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truth by facts. We notice first the conduct of children. Who has marked their conduct, and is not constrained to acknowledge that the most early acts of their reason and the first instances of their apprehension are sin? The vicious inclinations which appear in the cradle, the violent motions of anger which disturb sucklings, their endeavor to exercise a weak revenge on those that displease them, must convince us that the corruption is natural, and proceeds from an infected original. This corruption grows with their growth, and strengthens with their strength. They can no sooner speak, but falsehood and lies drop from their tongues. They are stubborn and rebellious, prone to evil and averse to good; and if it be manifestly thus with some, it is the undoubted state of all, for their hearts and natures are fashioned alike; all men are of one blood and of one original; the fountain of their nature is one and the same: however, then, there appears to be a difference in the natural dispositions and propensities of children to evil, it cannot be that any of them can be naturally disposed to good; for "a bitter fountain cannot send forth sweet waters," although in some of its streams it may be less perceptible than in others. How can a corrupt tree bring forth good fruit?"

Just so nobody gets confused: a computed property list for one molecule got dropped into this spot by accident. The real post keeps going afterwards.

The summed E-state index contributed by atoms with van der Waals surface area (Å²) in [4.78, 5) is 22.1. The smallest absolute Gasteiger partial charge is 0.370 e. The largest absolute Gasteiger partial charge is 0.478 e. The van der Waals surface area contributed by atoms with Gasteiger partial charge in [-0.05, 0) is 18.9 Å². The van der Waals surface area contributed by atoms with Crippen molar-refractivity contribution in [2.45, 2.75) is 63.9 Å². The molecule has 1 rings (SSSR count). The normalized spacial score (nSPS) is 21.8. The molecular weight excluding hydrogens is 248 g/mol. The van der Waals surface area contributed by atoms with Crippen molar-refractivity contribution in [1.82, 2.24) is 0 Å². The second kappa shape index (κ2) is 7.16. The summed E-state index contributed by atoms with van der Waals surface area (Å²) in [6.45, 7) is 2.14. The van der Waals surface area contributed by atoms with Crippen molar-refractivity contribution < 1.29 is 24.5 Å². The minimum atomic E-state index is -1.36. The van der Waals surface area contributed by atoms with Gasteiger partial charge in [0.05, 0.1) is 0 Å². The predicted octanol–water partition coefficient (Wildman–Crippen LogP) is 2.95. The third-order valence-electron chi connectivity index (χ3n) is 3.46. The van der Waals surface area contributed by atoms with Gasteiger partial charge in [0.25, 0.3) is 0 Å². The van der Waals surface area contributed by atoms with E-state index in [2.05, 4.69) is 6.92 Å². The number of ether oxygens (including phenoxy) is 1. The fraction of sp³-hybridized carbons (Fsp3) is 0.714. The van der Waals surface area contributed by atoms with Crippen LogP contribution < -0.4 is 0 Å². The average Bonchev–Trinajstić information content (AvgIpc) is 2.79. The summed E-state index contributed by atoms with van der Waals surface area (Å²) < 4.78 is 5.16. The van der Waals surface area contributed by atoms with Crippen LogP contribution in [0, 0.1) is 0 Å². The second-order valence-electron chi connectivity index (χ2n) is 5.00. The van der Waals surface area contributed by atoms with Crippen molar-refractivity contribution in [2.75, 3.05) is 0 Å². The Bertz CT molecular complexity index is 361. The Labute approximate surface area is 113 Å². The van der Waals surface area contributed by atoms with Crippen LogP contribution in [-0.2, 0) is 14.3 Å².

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15. From the conduct of children, we proceed to notice the sin and misery in the world. An eminent writer saith, "That man is a fallen creature is evident, if we consider his misery as an inhabitant of the natural world; the disorders of the globe we inhabit, and the dreadful scourges with which it is visited; the deplorable and shocking cir. cumstances of our birth; the painful and dangerous travails of women; our natural uncleanliness, helplessness, ignorance, and nakedness; the gross darkness in which we naturally are, both with respect to God and a future state; the general rebe'lion of the brute creation against us; the various poisons that lurk in the animal, vegetable, and mineral world, ready to destroy us; the heavy curse of toil and sweat to which we are liable; the innumerable calami